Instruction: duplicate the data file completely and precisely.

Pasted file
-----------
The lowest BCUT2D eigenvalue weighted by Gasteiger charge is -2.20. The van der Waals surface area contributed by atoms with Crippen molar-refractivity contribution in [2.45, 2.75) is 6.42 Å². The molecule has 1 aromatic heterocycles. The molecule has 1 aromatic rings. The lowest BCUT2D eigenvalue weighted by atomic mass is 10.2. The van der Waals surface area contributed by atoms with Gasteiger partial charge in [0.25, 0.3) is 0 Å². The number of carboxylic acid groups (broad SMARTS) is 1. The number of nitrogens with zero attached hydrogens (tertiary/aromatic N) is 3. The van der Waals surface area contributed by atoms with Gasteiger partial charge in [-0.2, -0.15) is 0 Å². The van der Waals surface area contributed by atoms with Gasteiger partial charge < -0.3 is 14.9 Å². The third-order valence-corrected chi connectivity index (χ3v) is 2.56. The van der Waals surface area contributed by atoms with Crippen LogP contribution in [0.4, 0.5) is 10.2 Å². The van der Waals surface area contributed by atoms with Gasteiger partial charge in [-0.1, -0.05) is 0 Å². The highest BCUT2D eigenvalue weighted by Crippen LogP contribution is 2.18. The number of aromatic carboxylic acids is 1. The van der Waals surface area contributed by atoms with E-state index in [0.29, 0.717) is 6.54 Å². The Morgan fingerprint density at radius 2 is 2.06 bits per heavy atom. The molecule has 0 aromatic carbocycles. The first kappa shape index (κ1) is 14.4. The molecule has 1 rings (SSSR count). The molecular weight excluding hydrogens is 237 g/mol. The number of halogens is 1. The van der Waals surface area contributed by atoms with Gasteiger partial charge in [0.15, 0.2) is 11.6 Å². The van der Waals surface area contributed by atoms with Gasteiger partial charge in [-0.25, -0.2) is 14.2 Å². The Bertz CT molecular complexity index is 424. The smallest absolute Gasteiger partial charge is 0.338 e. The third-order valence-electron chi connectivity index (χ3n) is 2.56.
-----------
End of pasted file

The lowest BCUT2D eigenvalue weighted by Gasteiger charge is -2.20. The van der Waals surface area contributed by atoms with Crippen molar-refractivity contribution in [2.45, 2.75) is 6.42 Å². The molecule has 1 aromatic heterocycles. The molecule has 1 aromatic rings. The lowest BCUT2D eigenvalue weighted by atomic mass is 10.2. The van der Waals surface area contributed by atoms with Gasteiger partial charge in [0.25, 0.3) is 0 Å². The number of carboxylic acid groups (broad SMARTS) is 1. The number of nitrogens with zero attached hydrogens (tertiary/aromatic N) is 3. The van der Waals surface area contributed by atoms with Gasteiger partial charge in [-0.2, -0.15) is 0 Å². The van der Waals surface area contributed by atoms with Gasteiger partial charge < -0.3 is 14.9 Å². The third-order valence-corrected chi connectivity index (χ3v) is 2.56. The van der Waals surface area contributed by atoms with Crippen LogP contribution in [0.4, 0.5) is 10.2 Å². The van der Waals surface area contributed by atoms with Gasteiger partial charge in [-0.1, -0.05) is 0 Å². The highest BCUT2D eigenvalue weighted by Crippen LogP contribution is 2.18. The number of aromatic carboxylic acids is 1. The van der Waals surface area contributed by atoms with E-state index in [0.29, 0.717) is 6.54 Å². The Morgan fingerprint density at radius 2 is 2.06 bits per heavy atom. The molecule has 0 aromatic carbocycles. The first kappa shape index (κ1) is 14.4. The molecule has 1 rings (SSSR count). The molecular weight excluding hydrogens is 237 g/mol. The number of halogens is 1. The van der Waals surface area contributed by atoms with Gasteiger partial charge in [0.15, 0.2) is 11.6 Å². The van der Waals surface area contributed by atoms with Gasteiger partial charge in [-0.25, -0.2) is 14.2 Å². The Bertz CT molecular complexity index is 424. The smallest absolute Gasteiger partial charge is 0.338 e. The third-order valence-electron chi connectivity index (χ3n) is 2.56.